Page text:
Objectives prepare Michiganders for vocational opportunitiesA policy blueprint for the 98th Legislature was revealed today at a Capitol news conference hosted by Michigan House Republicans, and state Rep. Bruce Rendon, is especially enthusiastic about items focused on educating people today for the careers of tomorrow.“Michigan’s continued growth depends on our skilled and talented work force,” said Rendon, R-Lake City. “The technical jobs are there, and now it’s our task to equip the people of Michigan with the right skills.”The House Republican Action Plan specifically outlines ideas offering educational training programs, incentives and flexibility; advancing skilled-trade job opportunities; emphasizing skills needed for high school graduates in today’s economy; expanding Science, Technology, Engineering and Mathematics initiatives into grade schools; and efficient education savings programs for students of Michigan’s public colleges.“The Michigan Legislature must continue connecting high-school students with the training needed for high-demand, well-paying jobs that are available right now,” Rendon said. “We need to embrace common-sense ideas and expand vocational, technical and post-secondary training and programs to prepare young people for this growing job market.”Commitment to reform, strengthening the state’s economy, holding government accountable, and smart, sound budgeting are also key pillars of the House Action Plan, which—when paired with a focus on the people who make Michigan great—will chart a path to a successful and bright future for all.Learn more at gophouse.org/FocusonMICH. 05Feb Rendon praises focus on technical career goals in House ‘Action Plan’ Categories: Rendon News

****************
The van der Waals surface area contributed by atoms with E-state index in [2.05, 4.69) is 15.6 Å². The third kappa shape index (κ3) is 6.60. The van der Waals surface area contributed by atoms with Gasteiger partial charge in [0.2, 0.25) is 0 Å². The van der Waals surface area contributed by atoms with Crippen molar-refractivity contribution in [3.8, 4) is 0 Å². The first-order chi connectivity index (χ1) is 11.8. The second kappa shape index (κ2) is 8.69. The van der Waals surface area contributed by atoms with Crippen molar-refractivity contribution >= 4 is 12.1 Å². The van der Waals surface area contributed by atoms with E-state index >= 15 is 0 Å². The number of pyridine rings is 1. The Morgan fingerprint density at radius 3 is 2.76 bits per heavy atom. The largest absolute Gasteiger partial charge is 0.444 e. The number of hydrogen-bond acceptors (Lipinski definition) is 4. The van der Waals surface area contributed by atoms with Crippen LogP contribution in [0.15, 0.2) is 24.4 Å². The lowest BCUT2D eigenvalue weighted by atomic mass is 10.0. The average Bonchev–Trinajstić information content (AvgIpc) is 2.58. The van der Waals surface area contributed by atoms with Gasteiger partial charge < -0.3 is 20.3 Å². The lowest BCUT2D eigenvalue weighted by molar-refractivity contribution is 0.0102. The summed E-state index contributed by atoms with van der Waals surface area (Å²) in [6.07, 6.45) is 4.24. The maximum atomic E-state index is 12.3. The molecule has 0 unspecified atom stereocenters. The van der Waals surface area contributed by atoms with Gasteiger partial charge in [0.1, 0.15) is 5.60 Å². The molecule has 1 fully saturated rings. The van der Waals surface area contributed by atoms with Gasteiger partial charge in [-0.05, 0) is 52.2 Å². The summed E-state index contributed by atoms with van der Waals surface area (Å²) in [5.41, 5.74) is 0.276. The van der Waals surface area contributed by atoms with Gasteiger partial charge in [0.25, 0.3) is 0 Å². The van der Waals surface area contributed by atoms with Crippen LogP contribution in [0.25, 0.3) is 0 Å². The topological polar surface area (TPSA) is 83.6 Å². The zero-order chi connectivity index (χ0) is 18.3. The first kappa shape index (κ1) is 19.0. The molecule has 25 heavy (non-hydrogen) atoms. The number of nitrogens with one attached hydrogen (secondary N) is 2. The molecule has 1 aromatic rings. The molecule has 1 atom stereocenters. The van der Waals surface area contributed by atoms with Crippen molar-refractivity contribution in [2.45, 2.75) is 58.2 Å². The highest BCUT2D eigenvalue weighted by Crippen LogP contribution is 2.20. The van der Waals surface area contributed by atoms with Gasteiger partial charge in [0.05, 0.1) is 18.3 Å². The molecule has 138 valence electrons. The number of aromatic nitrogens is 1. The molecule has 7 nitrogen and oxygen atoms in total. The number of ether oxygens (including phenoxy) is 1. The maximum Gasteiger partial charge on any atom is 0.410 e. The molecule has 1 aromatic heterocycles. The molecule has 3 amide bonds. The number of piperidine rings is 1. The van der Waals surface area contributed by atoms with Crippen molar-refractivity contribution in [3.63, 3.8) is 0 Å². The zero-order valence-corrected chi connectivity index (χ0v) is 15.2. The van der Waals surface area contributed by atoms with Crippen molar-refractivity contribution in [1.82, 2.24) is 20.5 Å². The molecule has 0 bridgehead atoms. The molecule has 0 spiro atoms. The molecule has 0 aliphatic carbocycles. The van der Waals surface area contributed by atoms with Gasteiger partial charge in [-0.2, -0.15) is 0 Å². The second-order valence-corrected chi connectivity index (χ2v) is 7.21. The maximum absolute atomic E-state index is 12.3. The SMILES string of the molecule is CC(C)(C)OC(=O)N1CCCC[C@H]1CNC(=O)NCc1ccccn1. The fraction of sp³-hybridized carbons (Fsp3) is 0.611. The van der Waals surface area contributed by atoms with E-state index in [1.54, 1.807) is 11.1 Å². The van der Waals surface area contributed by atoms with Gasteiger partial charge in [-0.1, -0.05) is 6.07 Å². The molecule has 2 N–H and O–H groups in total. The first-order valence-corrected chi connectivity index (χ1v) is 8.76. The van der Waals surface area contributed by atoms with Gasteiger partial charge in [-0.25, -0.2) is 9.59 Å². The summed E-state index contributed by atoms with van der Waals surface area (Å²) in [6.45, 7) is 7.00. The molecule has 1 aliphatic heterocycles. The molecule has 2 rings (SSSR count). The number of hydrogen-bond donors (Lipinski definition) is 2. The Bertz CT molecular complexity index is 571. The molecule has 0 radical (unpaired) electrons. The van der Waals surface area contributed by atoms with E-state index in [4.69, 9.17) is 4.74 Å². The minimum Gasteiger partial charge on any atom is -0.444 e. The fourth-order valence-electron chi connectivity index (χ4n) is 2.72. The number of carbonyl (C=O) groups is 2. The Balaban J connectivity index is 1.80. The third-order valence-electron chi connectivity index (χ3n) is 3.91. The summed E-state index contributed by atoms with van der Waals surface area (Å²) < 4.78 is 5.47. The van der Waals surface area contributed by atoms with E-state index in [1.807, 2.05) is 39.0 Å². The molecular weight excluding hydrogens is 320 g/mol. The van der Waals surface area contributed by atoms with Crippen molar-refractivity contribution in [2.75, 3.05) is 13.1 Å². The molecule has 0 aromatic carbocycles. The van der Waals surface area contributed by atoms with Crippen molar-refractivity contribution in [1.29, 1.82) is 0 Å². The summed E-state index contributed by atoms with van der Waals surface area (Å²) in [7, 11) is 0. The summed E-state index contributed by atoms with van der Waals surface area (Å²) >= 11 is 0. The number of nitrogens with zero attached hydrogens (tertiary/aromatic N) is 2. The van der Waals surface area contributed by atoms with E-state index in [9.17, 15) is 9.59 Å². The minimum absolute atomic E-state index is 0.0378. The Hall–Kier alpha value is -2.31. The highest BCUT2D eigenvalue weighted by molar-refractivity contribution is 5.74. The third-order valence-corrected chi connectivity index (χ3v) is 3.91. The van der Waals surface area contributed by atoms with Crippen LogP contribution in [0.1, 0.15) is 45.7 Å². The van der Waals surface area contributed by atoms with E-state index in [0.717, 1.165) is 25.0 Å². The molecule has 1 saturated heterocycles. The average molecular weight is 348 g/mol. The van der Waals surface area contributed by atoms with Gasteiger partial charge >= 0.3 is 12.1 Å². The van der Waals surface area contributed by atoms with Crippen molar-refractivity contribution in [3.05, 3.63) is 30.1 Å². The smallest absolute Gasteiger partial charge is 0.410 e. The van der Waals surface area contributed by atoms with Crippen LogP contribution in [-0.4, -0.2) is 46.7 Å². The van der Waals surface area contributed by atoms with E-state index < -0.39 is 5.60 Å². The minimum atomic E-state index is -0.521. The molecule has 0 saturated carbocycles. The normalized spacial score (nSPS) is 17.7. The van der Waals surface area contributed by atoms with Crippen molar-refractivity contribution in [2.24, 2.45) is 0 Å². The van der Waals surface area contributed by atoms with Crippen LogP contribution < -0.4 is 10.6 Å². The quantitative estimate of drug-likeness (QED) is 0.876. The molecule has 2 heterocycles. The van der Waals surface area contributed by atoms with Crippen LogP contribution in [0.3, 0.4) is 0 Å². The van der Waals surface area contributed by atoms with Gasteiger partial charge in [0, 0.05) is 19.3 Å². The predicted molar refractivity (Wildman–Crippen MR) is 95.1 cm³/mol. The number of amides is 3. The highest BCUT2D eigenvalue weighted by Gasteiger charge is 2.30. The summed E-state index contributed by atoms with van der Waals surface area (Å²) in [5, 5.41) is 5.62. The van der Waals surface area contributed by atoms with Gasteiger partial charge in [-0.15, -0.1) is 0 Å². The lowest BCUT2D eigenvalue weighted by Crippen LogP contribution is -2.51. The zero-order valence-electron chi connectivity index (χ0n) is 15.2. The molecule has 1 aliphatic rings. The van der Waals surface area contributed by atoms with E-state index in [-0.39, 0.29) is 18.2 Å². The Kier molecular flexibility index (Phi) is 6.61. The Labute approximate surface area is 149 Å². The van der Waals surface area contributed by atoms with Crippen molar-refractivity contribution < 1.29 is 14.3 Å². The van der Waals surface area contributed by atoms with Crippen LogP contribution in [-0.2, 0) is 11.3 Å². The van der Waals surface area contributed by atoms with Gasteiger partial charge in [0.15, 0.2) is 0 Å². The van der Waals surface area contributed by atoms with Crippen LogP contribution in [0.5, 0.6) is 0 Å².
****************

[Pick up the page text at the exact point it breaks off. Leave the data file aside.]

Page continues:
State Rep. Aaron Miller today announced a state grant has been awarded to reconstruct a portion of Wade Street in Sturgis.Rep. Miller, R-Sturgis, said the Michigan Department of Transportation has awarded a $259,040 Transportation Economic Development Fund grant to the city of Sturgis to reconstruct Wade Street from M-66/South Centreville Road to approximately 370 feet east of Clark Street.The roadwork will accommodate the growth of Sturgis Molded Products, which is expanding its existing facility by constructing a 45,000-square-foot combined manufacturing and warehouse facility. The new facility will create 30 jobs and result in a $3 million investment in the new building and equipment.“This is excellent news for the city and the local economy,” Rep. Miller said. “Sturgis Molded Products is making a huge investment in our community, and creating much-needed jobs. The road grant is vital to the success of the company’s growth.”Wade Street connects to M-66 at South Centreville Road, and provides the company’s only access to the state highway, Rep. Miller said. Reconstruction of Wade Street will improve the automobile supply firm’s access for inbound material deliveries and outbound trucks shipping finished product to customers.Rep. Miller said the project accomplishes two goals of the Republican Action Plan announced earlier this year by House leadership.“This very much ties in with the Legislature’s focus of boosting Michigan’s overall economy and making our roads safer,” Rep. Miller said. “Sturgis-area residents will benefit with new jobs and smoother roadways.”##### Categories: Miller News,News 25Mar Rep. Miller announces road improvement project for Sturgis